Stratonice or Stratonica of Syria (Ancient Greek: Στρατoνίκη, c. 320 BC – 254 BC) was Queen of the Seleucid Empire from 300 BC until 294 BC and from 281 BC until 261 BC.

Antiochus I and Stratonice by Jacques-Louis David (1774)
Queen consort of the Seleucid Empire
Tenure300–294 BC
281–261 BC
Coronation300 BC at Rhosus, on the Pierian coast in Macedonia
Bornc. 320 BC
DiedSeptember/October 254 BC (aged 65 or 66)
(now Sart, Salihli, Manisa, Turkey)
SpouseSeleucus I Nicator (300–294 BC)
Antiochus I Soter (294–261 BC)
FatherDemetrius Poliorcetes or Antigonus Monophthalmus



Stratonice of Syria was the daughter of king Demetrius Poliorcetes and Phila, the daughter of Antipater. In 300 BC, at which time she could not have been more than seventeen years of age, her hand in marriage was sought by Seleucus, king of the Seleucid Empire. She was accompanied by her father Demetrius to Rhosus (on the Pierian coast in Macedonia) where the nuptials were celebrated.[1] Notwithstanding the disparity of their ages, she appears to have lived in perfect harmony with the old king for some years. Seleucus and Stratonice had one child, a daughter Phila, when it was discovered that her stepson Antiochus was deeply enamoured of her.

In order to save the life of his son (which was supposedly endangered by the violence of his passion), Seleucus gave up Stratonice in marriage to him in 294 BC. At the same time Seleucus announced that Antiochus would be king of the eastern provinces.[2] It is believed that the union, which produced five children, was a prosperous one. Antiochus named the city of Stratonikeia in Caria after Stratonice.[3][4]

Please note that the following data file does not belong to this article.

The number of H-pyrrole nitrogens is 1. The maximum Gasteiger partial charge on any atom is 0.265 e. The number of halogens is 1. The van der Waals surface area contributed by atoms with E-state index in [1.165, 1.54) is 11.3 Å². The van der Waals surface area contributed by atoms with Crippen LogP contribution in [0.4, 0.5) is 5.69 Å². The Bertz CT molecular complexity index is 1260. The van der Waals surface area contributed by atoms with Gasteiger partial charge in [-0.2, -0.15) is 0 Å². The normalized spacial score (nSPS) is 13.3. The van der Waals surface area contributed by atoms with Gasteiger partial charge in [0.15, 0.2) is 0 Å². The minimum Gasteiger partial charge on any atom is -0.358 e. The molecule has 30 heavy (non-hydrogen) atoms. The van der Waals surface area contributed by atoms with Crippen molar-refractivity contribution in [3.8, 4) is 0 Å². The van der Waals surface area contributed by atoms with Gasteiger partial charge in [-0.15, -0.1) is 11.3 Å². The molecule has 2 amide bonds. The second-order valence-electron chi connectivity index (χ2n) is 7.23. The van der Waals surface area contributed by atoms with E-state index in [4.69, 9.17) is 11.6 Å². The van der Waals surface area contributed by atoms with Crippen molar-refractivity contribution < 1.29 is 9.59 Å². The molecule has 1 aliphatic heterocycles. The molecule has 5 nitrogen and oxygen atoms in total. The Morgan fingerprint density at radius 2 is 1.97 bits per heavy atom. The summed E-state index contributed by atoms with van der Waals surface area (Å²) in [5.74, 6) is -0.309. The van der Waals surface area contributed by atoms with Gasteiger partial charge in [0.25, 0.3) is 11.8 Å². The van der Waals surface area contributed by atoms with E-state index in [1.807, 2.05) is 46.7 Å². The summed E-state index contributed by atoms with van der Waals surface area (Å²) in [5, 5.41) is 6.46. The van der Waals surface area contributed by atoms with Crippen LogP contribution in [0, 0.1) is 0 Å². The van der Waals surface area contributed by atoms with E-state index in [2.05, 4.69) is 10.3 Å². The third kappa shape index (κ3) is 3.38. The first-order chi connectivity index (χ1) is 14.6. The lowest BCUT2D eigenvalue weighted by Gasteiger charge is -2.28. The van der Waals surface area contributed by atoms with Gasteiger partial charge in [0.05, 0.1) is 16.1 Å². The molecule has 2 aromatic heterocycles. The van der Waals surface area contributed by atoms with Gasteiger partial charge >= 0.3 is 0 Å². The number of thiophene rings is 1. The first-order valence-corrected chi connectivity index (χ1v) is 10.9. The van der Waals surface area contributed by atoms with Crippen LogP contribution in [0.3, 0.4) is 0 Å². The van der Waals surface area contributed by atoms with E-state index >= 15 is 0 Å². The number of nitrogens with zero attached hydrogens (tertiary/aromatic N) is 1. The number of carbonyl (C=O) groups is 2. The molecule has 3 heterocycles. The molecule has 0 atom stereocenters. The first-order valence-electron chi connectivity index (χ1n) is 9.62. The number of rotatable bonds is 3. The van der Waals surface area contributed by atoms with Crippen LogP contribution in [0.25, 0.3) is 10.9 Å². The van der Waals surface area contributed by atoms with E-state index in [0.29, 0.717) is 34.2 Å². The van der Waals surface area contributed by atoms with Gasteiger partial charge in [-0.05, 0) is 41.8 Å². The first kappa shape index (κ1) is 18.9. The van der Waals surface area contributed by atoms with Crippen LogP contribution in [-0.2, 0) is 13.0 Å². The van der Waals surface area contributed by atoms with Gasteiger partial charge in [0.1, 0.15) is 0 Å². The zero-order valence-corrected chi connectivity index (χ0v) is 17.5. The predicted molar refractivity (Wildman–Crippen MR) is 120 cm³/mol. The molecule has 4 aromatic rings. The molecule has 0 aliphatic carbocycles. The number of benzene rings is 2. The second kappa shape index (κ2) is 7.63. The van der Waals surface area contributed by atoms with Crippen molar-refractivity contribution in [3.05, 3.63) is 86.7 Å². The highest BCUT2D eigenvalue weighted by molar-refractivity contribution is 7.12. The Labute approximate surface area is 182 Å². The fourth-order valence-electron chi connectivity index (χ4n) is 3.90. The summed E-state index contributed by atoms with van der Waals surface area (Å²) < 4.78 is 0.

In Babylonian texts, she is referred to as 'Astartanikku', a transliteration of her Greek name that seems to have been designed in order to draw a parallel with the goddess Astarte. She is also given titles that were otherwise reserved for Babylonian goddesses.[5]

Stratonice's death at Sardis is mentioned in the Astronomical Diaries in September or October 254 BC.[6]

Stratonice's children


By Seleucus I Nicator:

By Antiochus I Soter:


  1. ^ Plutarch, Parallel Lives, "Demetrius", 31, 32
  2. ^ Plutarch, 38; Appian, The Foreign Wars, "The Syrian Wars", 59
  3. ^ Strabo, Geography, xiv. 2; Stephanus of Byzantium, Ethnica, s.v. "Stratoniceia"
  4. ^ "Johannes Malalas – translation". Retrieved 2019-01-22.
  5. ^ Del Monte, Giuseppe (1997). Testi della Babylonia ellenistica. p. 42.
  6. ^ Sachs, A. J. & H. Hunger, Astronomical Diaries and Related Texts from Babylonia. I, no.-253 A1 10; A2 3